Horses are majestic creatures that require a proper diet to maintain their health and well-being. Just like any other animal, horses require specific nutrients to function optimally. As an owner, it is your responsibility to ensure that your horse gets the right amount of nutrition to stay healthy.
What do Horses Eat?
Horses are herbivores and require a diet that is primarily composed of fiber. In the wild, horses graze on grass, but as domesticated animals, their diet can vary depending on their workload, age, and overall health.
Grass is the most natural and essential food for horses. Horses can graze on pasture grasses such as Bermuda, Timothy, and Orchard grass. Pasture grasses provide the necessary nutrients for horses and promote healthy digestion. However, it’s essential to ensure that horses graze on healthy, well-maintained pastures, free from weeds and toxic plants.
Hay is the most common source of forage for horses when pasture is not available. Hay is a dried grass or legume that is cut and baled. There are different types of hay, including Timothy, Alfalfa, and Orchard Grass. The type of hay a horse needs depends on its age, weight, and activity level. Hay provides fiber, protein, and energy to horses.
Grains such as oats, corn, and barley are often used as a supplement to a horse’s diet. They are high in energy and can provide horses with the additional calories they need for heavy workloads. However, grains should be fed in moderation and should not make up the majority of a horse’s diet.
Concentrate mixes are specially formulated feeds that provide horses with a combination of grains, protein, and other nutrients. They are designed to supplement a horse’s diet and should not be fed as the sole source of nutrition.
Salt and Minerals
Salt and minerals are essential for a horse’s overall health. They help regulate their body fluids and maintain proper muscle function. A salt block should always be available in a horse’s stall or pasture.
Treats such as apples and carrots are often given to horses as a reward. While they are not harmful in small amounts, they should not make up a significant portion of a horse’s diet.
Water is essential for a horse’s overall health. They should always have access to clean and fresh water. A horse can drink up to 10 gallons of water a day.
How Much do Horses Eat a Day?
The amount of food a horse needs depends on their age, workload, and overall health. As a general rule, a horse should consume 1-2% of their body weight in hay per day. For example, a 1,000-pound horse should consume 10-20 pounds of hay a day.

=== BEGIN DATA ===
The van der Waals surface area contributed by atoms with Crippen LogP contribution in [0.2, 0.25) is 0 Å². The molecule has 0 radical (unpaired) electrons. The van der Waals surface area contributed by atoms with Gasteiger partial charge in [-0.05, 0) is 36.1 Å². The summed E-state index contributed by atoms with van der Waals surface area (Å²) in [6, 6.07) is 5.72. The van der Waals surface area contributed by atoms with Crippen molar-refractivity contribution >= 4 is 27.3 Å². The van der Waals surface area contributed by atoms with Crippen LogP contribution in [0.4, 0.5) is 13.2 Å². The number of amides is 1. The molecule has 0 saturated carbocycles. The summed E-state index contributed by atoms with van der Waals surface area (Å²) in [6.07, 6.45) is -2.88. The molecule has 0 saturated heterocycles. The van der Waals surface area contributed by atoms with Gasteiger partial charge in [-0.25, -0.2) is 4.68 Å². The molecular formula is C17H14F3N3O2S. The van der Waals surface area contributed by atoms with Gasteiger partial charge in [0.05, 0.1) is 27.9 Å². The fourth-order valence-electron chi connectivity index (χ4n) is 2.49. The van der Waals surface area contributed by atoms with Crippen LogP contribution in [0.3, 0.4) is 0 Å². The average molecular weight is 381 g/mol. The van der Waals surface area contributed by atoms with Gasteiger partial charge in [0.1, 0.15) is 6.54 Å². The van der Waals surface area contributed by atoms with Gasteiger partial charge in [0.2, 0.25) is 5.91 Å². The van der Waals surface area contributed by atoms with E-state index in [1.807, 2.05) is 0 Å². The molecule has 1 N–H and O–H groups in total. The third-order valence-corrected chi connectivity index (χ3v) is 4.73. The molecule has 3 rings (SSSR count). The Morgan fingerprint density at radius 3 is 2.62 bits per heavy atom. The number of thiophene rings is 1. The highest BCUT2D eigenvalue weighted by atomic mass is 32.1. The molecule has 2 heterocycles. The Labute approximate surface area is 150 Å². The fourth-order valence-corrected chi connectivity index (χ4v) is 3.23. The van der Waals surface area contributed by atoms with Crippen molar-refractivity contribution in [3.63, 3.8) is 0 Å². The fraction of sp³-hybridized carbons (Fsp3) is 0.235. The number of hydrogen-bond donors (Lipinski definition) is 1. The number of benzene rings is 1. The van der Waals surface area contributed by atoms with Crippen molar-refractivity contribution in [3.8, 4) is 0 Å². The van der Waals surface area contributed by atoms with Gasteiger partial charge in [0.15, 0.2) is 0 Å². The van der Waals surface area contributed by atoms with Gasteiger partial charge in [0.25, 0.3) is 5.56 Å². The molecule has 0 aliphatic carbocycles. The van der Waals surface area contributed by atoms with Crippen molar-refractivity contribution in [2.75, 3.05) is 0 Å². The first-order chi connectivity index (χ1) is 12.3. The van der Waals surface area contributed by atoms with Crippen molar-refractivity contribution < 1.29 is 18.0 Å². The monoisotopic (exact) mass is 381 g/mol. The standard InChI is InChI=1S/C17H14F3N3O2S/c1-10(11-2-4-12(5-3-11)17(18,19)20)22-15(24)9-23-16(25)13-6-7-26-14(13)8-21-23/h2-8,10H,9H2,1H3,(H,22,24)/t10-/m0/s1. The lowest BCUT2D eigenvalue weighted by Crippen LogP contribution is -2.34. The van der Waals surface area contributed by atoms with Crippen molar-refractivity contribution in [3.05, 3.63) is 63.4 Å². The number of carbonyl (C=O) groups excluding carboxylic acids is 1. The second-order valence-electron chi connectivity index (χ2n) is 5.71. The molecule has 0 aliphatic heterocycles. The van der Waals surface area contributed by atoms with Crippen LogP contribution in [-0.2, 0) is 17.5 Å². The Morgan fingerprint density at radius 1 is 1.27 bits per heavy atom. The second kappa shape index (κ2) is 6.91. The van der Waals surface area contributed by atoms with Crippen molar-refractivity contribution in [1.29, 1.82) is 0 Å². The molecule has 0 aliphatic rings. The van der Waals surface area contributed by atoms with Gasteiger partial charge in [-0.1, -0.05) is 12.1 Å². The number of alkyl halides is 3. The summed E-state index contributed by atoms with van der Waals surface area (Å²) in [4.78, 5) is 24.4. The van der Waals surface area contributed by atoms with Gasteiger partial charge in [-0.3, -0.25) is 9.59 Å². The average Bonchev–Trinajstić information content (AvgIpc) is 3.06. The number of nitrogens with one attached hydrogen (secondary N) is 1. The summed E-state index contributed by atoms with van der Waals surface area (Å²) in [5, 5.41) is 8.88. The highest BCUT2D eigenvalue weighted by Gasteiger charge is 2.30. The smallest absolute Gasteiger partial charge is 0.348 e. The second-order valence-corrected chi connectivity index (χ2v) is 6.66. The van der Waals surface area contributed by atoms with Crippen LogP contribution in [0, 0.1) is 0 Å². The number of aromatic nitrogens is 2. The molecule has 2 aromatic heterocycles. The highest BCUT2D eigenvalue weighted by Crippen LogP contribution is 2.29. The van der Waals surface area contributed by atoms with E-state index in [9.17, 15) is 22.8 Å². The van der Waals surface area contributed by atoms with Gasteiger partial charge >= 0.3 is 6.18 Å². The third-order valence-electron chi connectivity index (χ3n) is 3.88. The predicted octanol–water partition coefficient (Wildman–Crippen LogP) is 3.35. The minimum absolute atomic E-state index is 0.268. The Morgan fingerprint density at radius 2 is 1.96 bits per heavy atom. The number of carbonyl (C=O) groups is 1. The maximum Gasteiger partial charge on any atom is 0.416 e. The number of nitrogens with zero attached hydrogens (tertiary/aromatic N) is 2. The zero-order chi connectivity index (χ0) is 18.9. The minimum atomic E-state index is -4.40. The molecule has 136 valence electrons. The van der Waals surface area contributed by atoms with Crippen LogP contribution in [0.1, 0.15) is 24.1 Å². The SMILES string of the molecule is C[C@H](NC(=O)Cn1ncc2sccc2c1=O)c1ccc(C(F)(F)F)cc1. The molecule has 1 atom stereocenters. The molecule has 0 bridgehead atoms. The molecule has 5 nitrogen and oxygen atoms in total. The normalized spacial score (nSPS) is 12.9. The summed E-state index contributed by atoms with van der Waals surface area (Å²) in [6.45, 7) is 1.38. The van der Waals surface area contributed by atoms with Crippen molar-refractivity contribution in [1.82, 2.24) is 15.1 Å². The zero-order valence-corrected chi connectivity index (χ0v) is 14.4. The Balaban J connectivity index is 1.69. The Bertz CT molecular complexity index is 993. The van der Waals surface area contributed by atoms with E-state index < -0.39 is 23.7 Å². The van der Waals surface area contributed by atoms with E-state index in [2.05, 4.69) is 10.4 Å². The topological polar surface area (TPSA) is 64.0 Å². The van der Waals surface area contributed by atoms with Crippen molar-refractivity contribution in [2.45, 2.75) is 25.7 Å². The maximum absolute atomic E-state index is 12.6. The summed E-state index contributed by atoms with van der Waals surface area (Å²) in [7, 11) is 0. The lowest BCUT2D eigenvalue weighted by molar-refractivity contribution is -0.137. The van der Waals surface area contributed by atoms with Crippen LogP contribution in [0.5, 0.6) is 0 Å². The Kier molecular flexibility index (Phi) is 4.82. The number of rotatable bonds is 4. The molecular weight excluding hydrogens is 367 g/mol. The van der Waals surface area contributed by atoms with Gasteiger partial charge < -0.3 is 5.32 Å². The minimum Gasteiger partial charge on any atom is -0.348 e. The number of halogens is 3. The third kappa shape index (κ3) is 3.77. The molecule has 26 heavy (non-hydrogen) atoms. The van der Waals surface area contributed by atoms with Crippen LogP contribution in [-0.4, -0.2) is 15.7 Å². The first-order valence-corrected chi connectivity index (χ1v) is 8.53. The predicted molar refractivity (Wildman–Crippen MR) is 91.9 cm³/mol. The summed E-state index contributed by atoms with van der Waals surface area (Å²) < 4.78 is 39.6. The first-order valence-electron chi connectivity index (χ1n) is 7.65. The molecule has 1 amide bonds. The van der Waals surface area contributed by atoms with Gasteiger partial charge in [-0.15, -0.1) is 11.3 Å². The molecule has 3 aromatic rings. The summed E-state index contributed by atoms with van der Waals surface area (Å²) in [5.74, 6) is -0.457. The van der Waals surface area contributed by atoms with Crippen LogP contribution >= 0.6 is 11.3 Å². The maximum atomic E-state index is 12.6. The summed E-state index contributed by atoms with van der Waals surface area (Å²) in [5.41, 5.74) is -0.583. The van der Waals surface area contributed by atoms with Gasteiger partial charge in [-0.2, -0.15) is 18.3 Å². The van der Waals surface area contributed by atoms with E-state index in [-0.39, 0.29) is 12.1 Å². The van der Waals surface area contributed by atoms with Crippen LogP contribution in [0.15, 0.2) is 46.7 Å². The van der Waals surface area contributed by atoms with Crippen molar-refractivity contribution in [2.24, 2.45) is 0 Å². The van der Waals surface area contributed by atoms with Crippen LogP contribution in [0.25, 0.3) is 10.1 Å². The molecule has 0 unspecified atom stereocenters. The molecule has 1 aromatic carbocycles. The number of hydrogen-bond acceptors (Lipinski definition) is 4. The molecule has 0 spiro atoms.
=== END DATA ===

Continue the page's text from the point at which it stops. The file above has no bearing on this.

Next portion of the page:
In addition to hay, horses may also require supplements such as grains or concentrate mixes. The number of supplements a horse needs should be determined by their veterinarian or equine nutritionist.
How Often to Feed Horses?
Horses are grazing animals and are designed to eat small, frequent meals throughout the day. In general, horses should be fed at least two to three times a day, with access to hay or forage at all times.
The exact feeding schedule and frequency will depend on the individual horse’s age, workload, and overall health. Horses that are in heavy work or have higher energy requirements may require more frequent feeding or additional supplements to meet their nutritional needs.
Young horses or foals may also require more frequent feeding, as their digestive systems are still developing and they need more nutrition to support their growth.
It’s important to note that sudden changes in a horse’s feeding schedule can cause digestive issues such as colic. If you need to make changes to your horse’s feeding routine, it should be done gradually over a period of several days to allow their digestive system to adjust.
In addition to the regular feeding schedule, horses should also have access to clean and fresh water at all times. Water is essential for proper digestion and overall health, and a lack of water can lead to serious health issues such as impaction colic, and dehydration.
Type of Feeds Horses Shouldn’t Eat
While horses can eat a variety of foods, there are certain types of feeds that they should not consume. These include:
Moldy or spoiled feed: Moldy or spoiled feed can contain toxins that can be harmful or even deadly to horses.
Lawn clippings: Lawn clippings may seem like a convenient source of food, but they can cause colic and other digestive issues in horses.
Sugary treats: Sugary treats such as candy, soda, and cake should be avoided as they can lead to obesity, laminitis, and other health issues.
Avocado: Avocado contains a toxin called persin, which can be harmful to horses.
Onions and garlic: Onions and garlic can cause anemia in horses, so they should be avoided.
Chocolate: Chocolate contains a compound called theobromine, which can be toxic to horses and cause heart problems.
Feeding a horse may seem like a simple task, but it requires attention to detail and knowledge of the horse’s individual nutritional needs. By following these guidelines and working with a veterinarian or equine nutritionist, you can ensure that your horse receives the proper nutrition to support their health and well-being.